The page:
Common PoorwillPhalaenoptilus nuttallii

adult male dark morph
Rick and Nora Bowers/VIREO
adult male light morph
Rick and Nora Bowers/VIREO
adult (defensive display)
Rick and Nora Bowers/VIREO
Common Poorwill



7-8 1/2" (18-22 cm). Our smallest nightjar. Mottled gray-brown with no white mark on wings; whitish collar separates black throat from mottled underparts. Dark outer tail feathers are tipped with white, more conspicuously in male; tail is rounded.


A mellow poor-will.




Desert, chaparral, sagebrush, and other arid uplands.


Breeds from southeastern British Columbia, Alberta, and Montana south throughout western United States. Winters in southwestern states and Mexico.


The Common Poorwill has been discovered hibernating in the desert in California, surviving long cold spells in a torpid condition, without food and with its body temperature lowered almost to that of its surroundings. This adaptation is unique among birds. These nightjars are seen most often sitting on roads at night.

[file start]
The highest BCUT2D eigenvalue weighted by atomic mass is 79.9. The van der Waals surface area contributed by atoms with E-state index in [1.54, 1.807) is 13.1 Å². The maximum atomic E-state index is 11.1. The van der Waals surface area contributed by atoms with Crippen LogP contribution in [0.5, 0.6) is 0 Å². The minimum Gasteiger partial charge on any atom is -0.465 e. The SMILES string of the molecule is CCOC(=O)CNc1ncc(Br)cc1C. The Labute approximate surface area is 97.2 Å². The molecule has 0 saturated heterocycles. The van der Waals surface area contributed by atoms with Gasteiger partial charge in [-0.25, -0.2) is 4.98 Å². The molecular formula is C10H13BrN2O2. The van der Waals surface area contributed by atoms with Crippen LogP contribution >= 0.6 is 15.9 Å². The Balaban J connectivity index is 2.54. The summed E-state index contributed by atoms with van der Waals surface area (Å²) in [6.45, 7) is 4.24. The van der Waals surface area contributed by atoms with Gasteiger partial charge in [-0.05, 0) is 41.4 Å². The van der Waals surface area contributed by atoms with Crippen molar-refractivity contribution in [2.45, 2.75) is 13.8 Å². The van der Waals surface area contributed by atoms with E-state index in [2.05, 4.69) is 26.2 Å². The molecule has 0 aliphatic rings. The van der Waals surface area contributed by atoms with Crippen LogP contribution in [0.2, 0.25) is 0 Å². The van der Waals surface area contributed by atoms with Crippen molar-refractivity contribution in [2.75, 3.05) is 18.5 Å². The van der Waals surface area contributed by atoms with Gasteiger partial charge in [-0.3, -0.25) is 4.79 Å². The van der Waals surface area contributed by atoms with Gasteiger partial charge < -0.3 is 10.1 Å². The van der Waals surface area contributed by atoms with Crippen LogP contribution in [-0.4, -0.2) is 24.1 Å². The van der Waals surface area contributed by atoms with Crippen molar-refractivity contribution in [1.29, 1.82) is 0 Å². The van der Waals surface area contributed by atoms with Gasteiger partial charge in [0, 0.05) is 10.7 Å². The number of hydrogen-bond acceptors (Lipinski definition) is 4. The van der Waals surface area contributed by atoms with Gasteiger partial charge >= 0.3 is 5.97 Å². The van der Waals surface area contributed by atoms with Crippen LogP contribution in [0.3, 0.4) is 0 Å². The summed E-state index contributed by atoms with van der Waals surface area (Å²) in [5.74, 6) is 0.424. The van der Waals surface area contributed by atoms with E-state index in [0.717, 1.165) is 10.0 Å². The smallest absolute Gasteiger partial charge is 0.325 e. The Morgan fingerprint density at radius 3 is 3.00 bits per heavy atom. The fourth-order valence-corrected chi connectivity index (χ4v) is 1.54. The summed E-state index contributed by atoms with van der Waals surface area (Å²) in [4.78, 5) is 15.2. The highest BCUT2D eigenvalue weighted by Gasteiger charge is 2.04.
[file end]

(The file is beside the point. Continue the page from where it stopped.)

2 pinkish-white eggs on bare ground.

Similar Species



12" (30 cm). Pigeon-sized. Larger than the Whip-poor-will. Buff-brown body, brown chin.


Buff-collared Nightjar

9" (23 cm). Mottled gray-brown with buff collar. Male has white patches at corners of tail.


Eastern Whip-poor-will

10" (25 cm). Robin-sized. A leaf-brown, strictly nocturnal bird with black throat. Male has broad white tips on outer tail feathers, visible in flight. Female has all-brown tail.

adult male Western

Common Nighthawk

10" (25 cm). A jay-sized bird, mottled brownish-black above and below, perfectly matching the ground. Long notched or square-tipped tail and long pointed wings with broad white wing bar.

adult (gray morph) more common in US

Common Pauraque

12" (30 cm). Larger than the Whip-poor-will. Mottled brown. Brown body; wings and tail show white bands in flight, especially conspicuous in male. Identified mainly by voice.


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